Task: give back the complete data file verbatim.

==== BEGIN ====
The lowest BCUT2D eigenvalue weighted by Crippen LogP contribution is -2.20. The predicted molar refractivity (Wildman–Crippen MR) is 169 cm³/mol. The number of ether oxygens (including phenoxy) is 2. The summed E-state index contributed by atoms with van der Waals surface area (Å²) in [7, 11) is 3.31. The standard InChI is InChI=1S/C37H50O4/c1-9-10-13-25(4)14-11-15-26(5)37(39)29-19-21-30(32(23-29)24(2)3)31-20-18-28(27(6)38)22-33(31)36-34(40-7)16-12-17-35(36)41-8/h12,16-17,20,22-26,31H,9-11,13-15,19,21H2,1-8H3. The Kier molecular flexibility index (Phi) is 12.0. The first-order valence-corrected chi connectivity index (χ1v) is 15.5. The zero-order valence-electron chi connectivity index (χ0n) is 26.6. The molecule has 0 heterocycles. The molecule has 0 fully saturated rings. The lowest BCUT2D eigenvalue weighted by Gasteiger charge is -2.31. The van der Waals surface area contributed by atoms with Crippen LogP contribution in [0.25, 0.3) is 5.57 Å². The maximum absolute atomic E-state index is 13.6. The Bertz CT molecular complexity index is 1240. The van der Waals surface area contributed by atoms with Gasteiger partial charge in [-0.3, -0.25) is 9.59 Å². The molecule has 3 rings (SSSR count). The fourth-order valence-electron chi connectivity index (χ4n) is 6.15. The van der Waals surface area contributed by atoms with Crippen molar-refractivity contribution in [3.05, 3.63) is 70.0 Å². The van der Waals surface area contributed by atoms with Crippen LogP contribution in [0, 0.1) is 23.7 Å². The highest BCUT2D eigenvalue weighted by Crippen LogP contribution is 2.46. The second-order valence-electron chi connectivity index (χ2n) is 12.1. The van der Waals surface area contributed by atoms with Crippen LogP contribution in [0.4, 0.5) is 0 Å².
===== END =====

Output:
The lowest BCUT2D eigenvalue weighted by Crippen LogP contribution is -2.20. The predicted molar refractivity (Wildman–Crippen MR) is 169 cm³/mol. The number of ether oxygens (including phenoxy) is 2. The summed E-state index contributed by atoms with van der Waals surface area (Å²) in [7, 11) is 3.31. The standard InChI is InChI=1S/C37H50O4/c1-9-10-13-25(4)14-11-15-26(5)37(39)29-19-21-30(32(23-29)24(2)3)31-20-18-28(27(6)38)22-33(31)36-34(40-7)16-12-17-35(36)41-8/h12,16-17,20,22-26,31H,9-11,13-15,19,21H2,1-8H3. The Kier molecular flexibility index (Phi) is 12.0. The first-order valence-corrected chi connectivity index (χ1v) is 15.5. The zero-order valence-electron chi connectivity index (χ0n) is 26.6. The molecule has 0 heterocycles. The molecule has 0 fully saturated rings. The lowest BCUT2D eigenvalue weighted by Gasteiger charge is -2.31. The van der Waals surface area contributed by atoms with Crippen LogP contribution in [0.25, 0.3) is 5.57 Å². The maximum absolute atomic E-state index is 13.6. The Bertz CT molecular complexity index is 1240. The van der Waals surface area contributed by atoms with Gasteiger partial charge in [-0.3, -0.25) is 9.59 Å². The molecule has 3 rings (SSSR count). The fourth-order valence-electron chi connectivity index (χ4n) is 6.15. The van der Waals surface area contributed by atoms with Crippen molar-refractivity contribution in [3.05, 3.63) is 70.0 Å². The van der Waals surface area contributed by atoms with Crippen LogP contribution in [0, 0.1) is 23.7 Å². The highest BCUT2D eigenvalue weighted by Crippen LogP contribution is 2.46. The second-order valence-electron chi connectivity index (χ2n) is 12.1. The van der Waals surface area contributed by atoms with Crippen LogP contribution in [0.4, 0.5) is 0 Å².